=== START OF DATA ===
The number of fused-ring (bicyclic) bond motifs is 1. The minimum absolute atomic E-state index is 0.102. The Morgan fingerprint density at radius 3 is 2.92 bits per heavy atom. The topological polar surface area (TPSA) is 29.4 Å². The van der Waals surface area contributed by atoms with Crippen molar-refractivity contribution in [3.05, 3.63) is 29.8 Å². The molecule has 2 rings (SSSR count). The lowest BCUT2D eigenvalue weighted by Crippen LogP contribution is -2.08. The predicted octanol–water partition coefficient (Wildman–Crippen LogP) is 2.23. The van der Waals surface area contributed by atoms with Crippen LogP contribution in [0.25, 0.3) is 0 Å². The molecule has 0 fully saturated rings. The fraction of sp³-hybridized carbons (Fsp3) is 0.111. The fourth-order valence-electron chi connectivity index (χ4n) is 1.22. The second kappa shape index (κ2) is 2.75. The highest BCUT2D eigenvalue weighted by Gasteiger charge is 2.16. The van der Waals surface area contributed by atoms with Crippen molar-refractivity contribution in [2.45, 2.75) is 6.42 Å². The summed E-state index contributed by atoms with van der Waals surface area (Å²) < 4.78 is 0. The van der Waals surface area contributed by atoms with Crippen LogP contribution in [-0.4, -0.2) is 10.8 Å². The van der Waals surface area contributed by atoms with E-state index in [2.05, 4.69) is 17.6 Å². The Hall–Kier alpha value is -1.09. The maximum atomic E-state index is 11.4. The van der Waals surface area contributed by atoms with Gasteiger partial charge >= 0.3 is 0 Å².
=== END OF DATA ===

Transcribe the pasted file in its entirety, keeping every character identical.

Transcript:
The number of fused-ring (bicyclic) bond motifs is 1. The minimum absolute atomic E-state index is 0.102. The Morgan fingerprint density at radius 3 is 2.92 bits per heavy atom. The topological polar surface area (TPSA) is 29.4 Å². The van der Waals surface area contributed by atoms with Crippen molar-refractivity contribution in [3.05, 3.63) is 29.8 Å². The molecule has 2 rings (SSSR count). The lowest BCUT2D eigenvalue weighted by Crippen LogP contribution is -2.08. The predicted octanol–water partition coefficient (Wildman–Crippen LogP) is 2.23. The van der Waals surface area contributed by atoms with Crippen LogP contribution in [0.25, 0.3) is 0 Å². The molecule has 0 fully saturated rings. The fraction of sp³-hybridized carbons (Fsp3) is 0.111. The fourth-order valence-electron chi connectivity index (χ4n) is 1.22. The second kappa shape index (κ2) is 2.75. The highest BCUT2D eigenvalue weighted by Gasteiger charge is 2.16. The van der Waals surface area contributed by atoms with Crippen molar-refractivity contribution in [2.45, 2.75) is 6.42 Å². The summed E-state index contributed by atoms with van der Waals surface area (Å²) < 4.78 is 0. The van der Waals surface area contributed by atoms with Crippen LogP contribution in [-0.4, -0.2) is 10.8 Å². The van der Waals surface area contributed by atoms with E-state index in [2.05, 4.69) is 17.6 Å². The Hall–Kier alpha value is -1.09. The maximum atomic E-state index is 11.4. The van der Waals surface area contributed by atoms with Gasteiger partial charge >= 0.3 is 0 Å².